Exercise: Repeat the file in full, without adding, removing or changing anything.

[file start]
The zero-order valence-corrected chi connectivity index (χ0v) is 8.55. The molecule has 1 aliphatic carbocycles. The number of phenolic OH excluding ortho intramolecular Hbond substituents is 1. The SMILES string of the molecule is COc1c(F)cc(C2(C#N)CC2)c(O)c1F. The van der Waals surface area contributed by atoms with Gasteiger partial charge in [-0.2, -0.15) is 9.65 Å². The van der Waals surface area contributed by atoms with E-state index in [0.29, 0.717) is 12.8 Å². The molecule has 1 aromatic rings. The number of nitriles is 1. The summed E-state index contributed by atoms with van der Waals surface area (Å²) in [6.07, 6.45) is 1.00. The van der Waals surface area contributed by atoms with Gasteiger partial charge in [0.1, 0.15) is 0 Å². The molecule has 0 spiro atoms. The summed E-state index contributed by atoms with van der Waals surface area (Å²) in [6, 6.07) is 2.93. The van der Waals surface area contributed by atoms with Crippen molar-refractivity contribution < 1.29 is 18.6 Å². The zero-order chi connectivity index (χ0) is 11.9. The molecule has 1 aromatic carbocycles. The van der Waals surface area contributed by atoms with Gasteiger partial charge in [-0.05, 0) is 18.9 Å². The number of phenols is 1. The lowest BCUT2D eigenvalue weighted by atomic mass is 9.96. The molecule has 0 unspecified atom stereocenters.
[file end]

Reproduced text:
The zero-order valence-corrected chi connectivity index (χ0v) is 8.55. The molecule has 1 aliphatic carbocycles. The number of phenolic OH excluding ortho intramolecular Hbond substituents is 1. The SMILES string of the molecule is COc1c(F)cc(C2(C#N)CC2)c(O)c1F. The van der Waals surface area contributed by atoms with Gasteiger partial charge in [-0.2, -0.15) is 9.65 Å². The van der Waals surface area contributed by atoms with E-state index in [0.29, 0.717) is 12.8 Å². The molecule has 1 aromatic rings. The number of nitriles is 1. The summed E-state index contributed by atoms with van der Waals surface area (Å²) in [6.07, 6.45) is 1.00. The van der Waals surface area contributed by atoms with Gasteiger partial charge in [0.1, 0.15) is 0 Å². The molecule has 0 spiro atoms. The summed E-state index contributed by atoms with van der Waals surface area (Å²) in [6, 6.07) is 2.93. The van der Waals surface area contributed by atoms with Crippen molar-refractivity contribution < 1.29 is 18.6 Å². The zero-order chi connectivity index (χ0) is 11.9. The molecule has 1 aromatic carbocycles. The van der Waals surface area contributed by atoms with Gasteiger partial charge in [-0.05, 0) is 18.9 Å². The number of phenols is 1. The lowest BCUT2D eigenvalue weighted by atomic mass is 9.96. The molecule has 0 unspecified atom stereocenters.